It’s been called The Light of Asia by ancient writers, and Ephesus today is a romantic getaway and a remarkable monument to Greco-Roman architecture.
Sitting on the top step of the Great Theatre, and another small tour group walks onto the main stage and it’s difficult to make out where they’re from, or even whether they’re male or female, from such a distance.
One of them breaks away from the group and stands at the front of the stage and begins singing an operatic piece. The sound is crystal clear and everyone in the Theatre stops and listens to the remarkable sound, and the classically-trained voice.
As quickly as she started, the woman stops and rejoins the tour group which is whisked off to the next major site. The acoustics in the Great Theatre obviously haven’t changed much in two thousand years, along with the amazing structure itself.
It’s the centrepiece of Ephesus, the best preserved Aegean antiquity and its intact state makes it one of the most important archaeological sites in the world - wandering the smooth marble streets gives a very real sense of what life was like in ancient Greece or Rome.
Founded around 3000BC, the empires of Greece, Persia, Rome, Byzantium and the Ottoman Turks all reigned over Ephesus and at its peak in the second century AD it was the second largest city in the Roman Empire.
At that time it was home to more than 250,000 people and was one of the most important ports in Europe with goods passing through from Asia to Greece and Italy.
Perhaps the city’s greatest claim to fame is its temple to the goddess Artemis, which is one of the Seven Wonders of the Ancient World. It was almost four times the size of the Parthenon in Athens and sadly today only a few original columns remain.
Despite that, there is still enough ancient grandeur in Ephesus, including the Great Theatre which is built into the side of a hill and seated 25,000 people at one stage. It sits near Harbor Way and it’s hard to believe that Ephesus once had a harbour, as it’s now about 8km from the ocean, which silted up over time and perhaps led to the city’s ultimate demise.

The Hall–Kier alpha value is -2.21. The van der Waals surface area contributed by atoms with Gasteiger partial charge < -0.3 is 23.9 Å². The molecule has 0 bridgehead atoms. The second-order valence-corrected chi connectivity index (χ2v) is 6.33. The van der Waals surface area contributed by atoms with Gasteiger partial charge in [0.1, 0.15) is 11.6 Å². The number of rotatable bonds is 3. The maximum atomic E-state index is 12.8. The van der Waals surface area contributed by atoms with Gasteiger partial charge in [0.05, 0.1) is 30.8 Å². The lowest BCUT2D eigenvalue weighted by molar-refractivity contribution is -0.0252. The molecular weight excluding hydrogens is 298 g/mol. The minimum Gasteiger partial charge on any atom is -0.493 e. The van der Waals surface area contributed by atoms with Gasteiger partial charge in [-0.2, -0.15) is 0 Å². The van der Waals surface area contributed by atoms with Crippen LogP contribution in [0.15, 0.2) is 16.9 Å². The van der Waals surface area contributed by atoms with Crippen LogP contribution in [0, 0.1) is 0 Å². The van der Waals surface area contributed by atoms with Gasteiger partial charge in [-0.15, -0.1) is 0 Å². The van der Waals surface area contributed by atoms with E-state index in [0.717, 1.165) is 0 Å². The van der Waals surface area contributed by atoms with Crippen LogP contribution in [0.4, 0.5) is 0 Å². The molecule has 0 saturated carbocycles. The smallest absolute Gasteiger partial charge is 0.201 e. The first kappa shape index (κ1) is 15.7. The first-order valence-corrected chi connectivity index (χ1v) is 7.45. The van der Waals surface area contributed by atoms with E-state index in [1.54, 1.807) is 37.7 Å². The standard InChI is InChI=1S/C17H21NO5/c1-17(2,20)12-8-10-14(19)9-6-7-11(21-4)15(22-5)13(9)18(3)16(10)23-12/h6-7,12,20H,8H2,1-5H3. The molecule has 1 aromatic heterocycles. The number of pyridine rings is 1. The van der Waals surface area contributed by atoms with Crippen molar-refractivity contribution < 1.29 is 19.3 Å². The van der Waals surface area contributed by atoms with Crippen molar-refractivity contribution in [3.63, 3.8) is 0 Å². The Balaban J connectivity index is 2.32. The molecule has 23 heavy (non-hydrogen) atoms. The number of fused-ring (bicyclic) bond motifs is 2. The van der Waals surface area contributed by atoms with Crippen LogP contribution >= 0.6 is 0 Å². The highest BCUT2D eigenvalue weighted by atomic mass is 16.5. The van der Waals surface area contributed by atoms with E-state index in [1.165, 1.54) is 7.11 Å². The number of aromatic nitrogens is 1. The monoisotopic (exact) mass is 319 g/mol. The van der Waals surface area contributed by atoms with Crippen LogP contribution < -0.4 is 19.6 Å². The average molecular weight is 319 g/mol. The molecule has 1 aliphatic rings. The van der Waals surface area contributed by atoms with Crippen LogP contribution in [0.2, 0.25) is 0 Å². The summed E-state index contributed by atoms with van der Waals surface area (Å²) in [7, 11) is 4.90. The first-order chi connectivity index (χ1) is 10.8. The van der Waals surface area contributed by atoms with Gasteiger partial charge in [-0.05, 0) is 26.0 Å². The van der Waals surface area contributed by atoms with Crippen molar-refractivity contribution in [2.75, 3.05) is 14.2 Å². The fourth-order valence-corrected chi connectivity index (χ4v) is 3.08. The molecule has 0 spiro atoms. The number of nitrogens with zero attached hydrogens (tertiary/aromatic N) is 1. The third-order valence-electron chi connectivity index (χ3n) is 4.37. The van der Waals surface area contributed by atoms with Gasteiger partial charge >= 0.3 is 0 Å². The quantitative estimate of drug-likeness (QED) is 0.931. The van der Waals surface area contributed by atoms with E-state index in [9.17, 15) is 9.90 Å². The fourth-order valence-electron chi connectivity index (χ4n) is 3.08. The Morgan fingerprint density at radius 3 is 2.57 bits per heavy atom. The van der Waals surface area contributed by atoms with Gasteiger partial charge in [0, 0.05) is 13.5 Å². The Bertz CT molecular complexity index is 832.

It only takes about half a day to explore Ephesus and it’s worth paying for an English-speaking guide or buying a guide book, and the best place to start is at the Magnesian Gate which is at the top of a hill. It means the exploration of the city is mostly a downhill walk which is an absolute godsend especially if the weather is hot, as it usually is.
Walking along Curettes Way, lined with the remains of a colonnade that shaded pedestrians, and ahead is another of the highlights of Ephesus, the Library of Celsus.
The grand marble road leads down to one of the largest libraries of the ancient world which contained between 12,000 and 15,000 scrolls. The library was built between 110AD and 135AD in memory of Roman Senator Celsus Polemeanus, who was Proconsul of the Province of Asia.
The facade of the Library has been restored to its original condition and its importance is that it’s one of the few remaining ancient Roman libraries which mostly followed the same classical architecture. At the entrance to the Library is a 21 metre wide courtyard paved in marble, and nine wide marble steps lead up to the main entrance. The tomb of Celsus remains inside and his life is celebrated in Greek and Latin on the bases of statues on each side of the library staircase.
Elsewhere, other ruins include the Odeon, a small theatre built around 150AD which hosted smaller plays and concerts for up to two thousand people. It originally had a closed roof and the upper part of the theatre was decorated with red granite pillars.
The Temple of Hadrian on Curettes Way was also built in the second century and is one of the more beautiful ruins that can be seen and inside the temple is a relief of Medusa, and a frieze depicting gods and other mythological figures connected with the city.
The Temple of Domitian is on a square where shops and stores once flourished and this was one of the biggest temples in Ephesus, and the State Agora or Town Hall occupies a massive piece of land which included a courtyard which led into the main building and contained different rooms and halls where city officials met.
But this is all just 15% of the city and excavations are continuing, with experts predicting that the project which began at the end of the 19th century will continue for “hundreds of years more”.